Tracing its original concept back to the early 1940's, the Morris Minor, a car that remained in production for 24 years, was designed by Alex Issigonis and was launched to the world at the 1948 Earls Court Motor Show. Designed as a replacement for the Series E Morris, the original 1942/3 concept saw the replacement of the 'old fashioned' running-boards and separate wings and saw the introduction of a unitary body design, smaller wheels, giving the car bigger proportions and subsequently more space in the passenger compartment too.
Interestingly, just prior to production, but after a large run of chrome bumpers had already been manufactured, Issigonis decided to widen the vehicle by around 4 inches. The bumpers were therefore cut in half and a short painted spacer plate added and with this final change, the car had its name changed too from 'Mosquito' to Minor too!
The early Minors, Series MM, are amongst the rarest of the bred and are immediately identifiable by have the headlights position low down in the front wings, hence the cars often being referred to as 'low light', semaphore indicators and a split windscreen. The interior offered glamour / style with their beautiful dash design and leather interior with contrasting piping, all of which was paired down in later Series II and Minor 1000 models.
Offered as a 2 or 4 door saloon, the Series MM was a great move forward in car design, comfortably seating 4 adults with luggage too and with the introduction of the Tourer, a 2 door convertible with folding soft-top frame mechanism, the range offered 'the mortal man' a real touch of class that would otherwise be reserved for those in the upper echelons business.
Restored to an exacting standard by the highly regarded specialist Canterbury Convertibles, this 1951 Tourer was a bespoke built car for one of their customers and is period correct with her fixed rear 1/4 windows, stunning low-light body work finished in Maroon, shows the correct bumper spacer plates, distinctive 'cheese grater' front grill, functional semaphore indicators and the gorgeous chrome framed split windscreen.
A tour around this car and it simply oozes quality! The panel gaps are just right; the paint has a wonderfully deep shine and is free from all but the most minor of insignificant marks; the chrome is in great condition; the folding canvas / mohair soft-top is in first class order and fits perfectly ...... plus the lines look even sharper when its folded away and under the perfect tonneau; the wheels, detailed with a pin-stripe too, have new matched set of tyres too, she really is a beautiful example and one can't help but stand back and admire the crisp lines offered by these early 'low light' examples.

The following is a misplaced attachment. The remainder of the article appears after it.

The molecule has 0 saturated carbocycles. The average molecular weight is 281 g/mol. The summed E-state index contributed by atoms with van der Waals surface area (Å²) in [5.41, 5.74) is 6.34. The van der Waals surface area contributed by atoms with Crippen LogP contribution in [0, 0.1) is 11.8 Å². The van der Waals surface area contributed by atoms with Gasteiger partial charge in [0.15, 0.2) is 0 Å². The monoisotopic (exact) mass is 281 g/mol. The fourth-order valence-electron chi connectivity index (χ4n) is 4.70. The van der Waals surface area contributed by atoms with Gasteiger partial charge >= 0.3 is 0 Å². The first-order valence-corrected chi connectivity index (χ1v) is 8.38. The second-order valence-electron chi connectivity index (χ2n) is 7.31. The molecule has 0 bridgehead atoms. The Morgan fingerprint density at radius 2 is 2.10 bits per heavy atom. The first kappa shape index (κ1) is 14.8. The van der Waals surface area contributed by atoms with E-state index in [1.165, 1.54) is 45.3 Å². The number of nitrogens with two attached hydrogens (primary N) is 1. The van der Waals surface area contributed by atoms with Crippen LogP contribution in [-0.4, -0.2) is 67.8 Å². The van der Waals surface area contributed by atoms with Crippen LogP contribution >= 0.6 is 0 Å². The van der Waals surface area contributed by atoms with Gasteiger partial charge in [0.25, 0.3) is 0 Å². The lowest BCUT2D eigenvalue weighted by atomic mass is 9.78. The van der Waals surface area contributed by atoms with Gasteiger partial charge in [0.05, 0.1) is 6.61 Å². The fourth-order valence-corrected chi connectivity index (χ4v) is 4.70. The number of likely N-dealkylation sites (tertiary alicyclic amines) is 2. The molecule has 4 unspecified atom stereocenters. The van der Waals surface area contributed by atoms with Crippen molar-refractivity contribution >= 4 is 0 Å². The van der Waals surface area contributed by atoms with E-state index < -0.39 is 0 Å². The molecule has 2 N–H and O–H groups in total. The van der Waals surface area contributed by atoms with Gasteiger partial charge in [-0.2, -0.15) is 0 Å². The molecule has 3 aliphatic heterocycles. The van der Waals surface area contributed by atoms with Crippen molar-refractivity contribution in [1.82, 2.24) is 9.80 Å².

Opening the door and both driver and any lucky passengers are met with understated glamor. The dark cream / red piping seats are immaculate, matched with red carpets and black over mats. The Series MM dash, oozes charm and is so much nicer than those found in the later models and its great to see the car has been fitted with inertia seatbelts.
With the driver set for the journey ahead and with minimal choke, from cold start, the upgraded 1098cc engine fires immediately, not a hint of smoke, just a perfect quiet idle. She pulls cleanly through all the gears, the brakes are well balanced and with a firm bite (servo fitted), and out on the open road, the Tourer performs faultlessly, the little 'A' series singing its happy tune. On the day we photographed the car we took the opportunity to drive her with the soft-top down too, no buffeting, no scuttle shake, happy to cruise at 60 mph ..... she was an utter revelation!
Without doubt, question or hesitation, that this 1951 Series MM Tourer is one of the finest classics we've brought into our portfolio. Beautifully restored with a real attention to detail, fantastic to drive, a quintessential British classic that will have you grinning from ear to ear ..... you'll want to drive her every day!